4.  Make sure the knees are not higher than the hips.

When the knees are higher than the hips, the weight of the body is primarily in the pelvis and lower spine; Sacroiliac joints (S.I. Joints) hate that. Keeping the angle of the legs at 90 degrees from the body or more allows some of that weight to distribute into the leg and foot. This is a hard sell to very tall people who are accustomed to having their legs feeling folded up everywhere they sit.  Most car seats now have adjustability for tipping the front of the seat down to help bring the knees away from the abdomen.  Sports cars that have bucket seats are actually designed to tip the weight of the body back into the pelvis. Although I love sports cars, they may not be the best choice for a long drive for this reason. Best to save for special occasions.

5.  Let the elbows hang down and avoid leaning on the door OR the console.

The elbows are poised to create postural problems with the ribcage and neck.  When the elbows are held out to the side, the muscles at the base of the shoulder blade become stiff and can develop a holding pattern that actually prevents the should blade from being able to descend on the ribcage.  This makes for lots of trap tension which is probably the number one reason people seek out massage.  Adjust your steering wheel so that the elbows can hang down with ease and try to remember during stressful driving moments to relax your elbows.  Additionally, leaning one arm on the door or console can lead to the ribcage shifting to one side.  Years of doing this will imprint the leaning ribcage into the soft tissue and can eventually begin pulling on the spine.  For some reason people think our bodies just go back to the middle after doing things, but they don’t, especially when their is a lengthy static posture involved.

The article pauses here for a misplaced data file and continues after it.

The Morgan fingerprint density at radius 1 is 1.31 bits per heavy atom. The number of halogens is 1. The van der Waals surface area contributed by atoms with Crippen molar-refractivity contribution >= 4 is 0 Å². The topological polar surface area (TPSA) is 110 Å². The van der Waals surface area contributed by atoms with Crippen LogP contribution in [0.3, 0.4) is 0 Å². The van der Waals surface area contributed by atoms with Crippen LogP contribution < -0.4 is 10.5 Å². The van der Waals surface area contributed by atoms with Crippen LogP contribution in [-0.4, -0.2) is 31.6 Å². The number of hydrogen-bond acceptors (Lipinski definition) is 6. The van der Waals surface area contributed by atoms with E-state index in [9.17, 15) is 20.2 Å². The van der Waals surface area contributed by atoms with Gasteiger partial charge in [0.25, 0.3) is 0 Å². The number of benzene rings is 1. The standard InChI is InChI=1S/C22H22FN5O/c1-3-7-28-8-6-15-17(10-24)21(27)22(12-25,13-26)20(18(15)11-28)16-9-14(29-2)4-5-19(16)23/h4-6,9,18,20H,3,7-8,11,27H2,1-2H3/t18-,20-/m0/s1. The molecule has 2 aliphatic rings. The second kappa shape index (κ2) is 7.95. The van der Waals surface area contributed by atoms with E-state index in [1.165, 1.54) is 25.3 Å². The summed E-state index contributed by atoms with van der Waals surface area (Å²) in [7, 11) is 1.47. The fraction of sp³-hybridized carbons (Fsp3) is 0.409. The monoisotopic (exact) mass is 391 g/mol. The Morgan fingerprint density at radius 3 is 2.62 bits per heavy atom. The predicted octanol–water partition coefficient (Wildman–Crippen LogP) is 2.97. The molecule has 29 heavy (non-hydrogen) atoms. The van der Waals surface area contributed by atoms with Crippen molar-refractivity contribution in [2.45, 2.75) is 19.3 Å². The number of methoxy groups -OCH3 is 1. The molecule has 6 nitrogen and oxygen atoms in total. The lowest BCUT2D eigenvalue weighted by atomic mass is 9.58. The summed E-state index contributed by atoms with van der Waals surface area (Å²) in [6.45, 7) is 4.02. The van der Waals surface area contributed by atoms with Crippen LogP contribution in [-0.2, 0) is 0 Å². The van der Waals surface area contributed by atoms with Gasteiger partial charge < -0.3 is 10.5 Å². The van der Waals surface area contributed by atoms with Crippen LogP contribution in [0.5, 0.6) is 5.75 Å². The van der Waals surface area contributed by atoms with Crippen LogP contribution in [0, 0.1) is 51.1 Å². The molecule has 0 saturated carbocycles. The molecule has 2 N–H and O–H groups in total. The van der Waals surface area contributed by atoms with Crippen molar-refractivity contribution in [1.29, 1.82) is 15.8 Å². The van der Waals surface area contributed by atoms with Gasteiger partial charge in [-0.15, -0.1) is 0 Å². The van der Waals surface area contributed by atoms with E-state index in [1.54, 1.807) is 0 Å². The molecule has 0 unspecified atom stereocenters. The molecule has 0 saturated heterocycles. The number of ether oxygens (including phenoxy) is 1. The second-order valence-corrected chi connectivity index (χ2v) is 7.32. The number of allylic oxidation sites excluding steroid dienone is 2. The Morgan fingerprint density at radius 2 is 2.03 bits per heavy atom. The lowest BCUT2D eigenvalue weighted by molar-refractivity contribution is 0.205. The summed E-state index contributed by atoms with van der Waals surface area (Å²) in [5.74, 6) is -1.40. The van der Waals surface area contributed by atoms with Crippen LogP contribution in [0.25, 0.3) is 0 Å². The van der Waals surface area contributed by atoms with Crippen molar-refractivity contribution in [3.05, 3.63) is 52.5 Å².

6.  Make sure the left foot is flat down on the ground.

There is a place in most vehicles for your left foot to go. It may not work for everyone as it is not typically adjustable. The biggest thing to know here is that the foot should not be rolled over to the side or the heel propped up. The twist of the foot and calf can mess with good knee tracking and the lifting of the heel can cause chronic calf tension which will also eventually effect the knee and the plantar fascia (fascia under the feet).

7.  Let the legs fall open if they want to.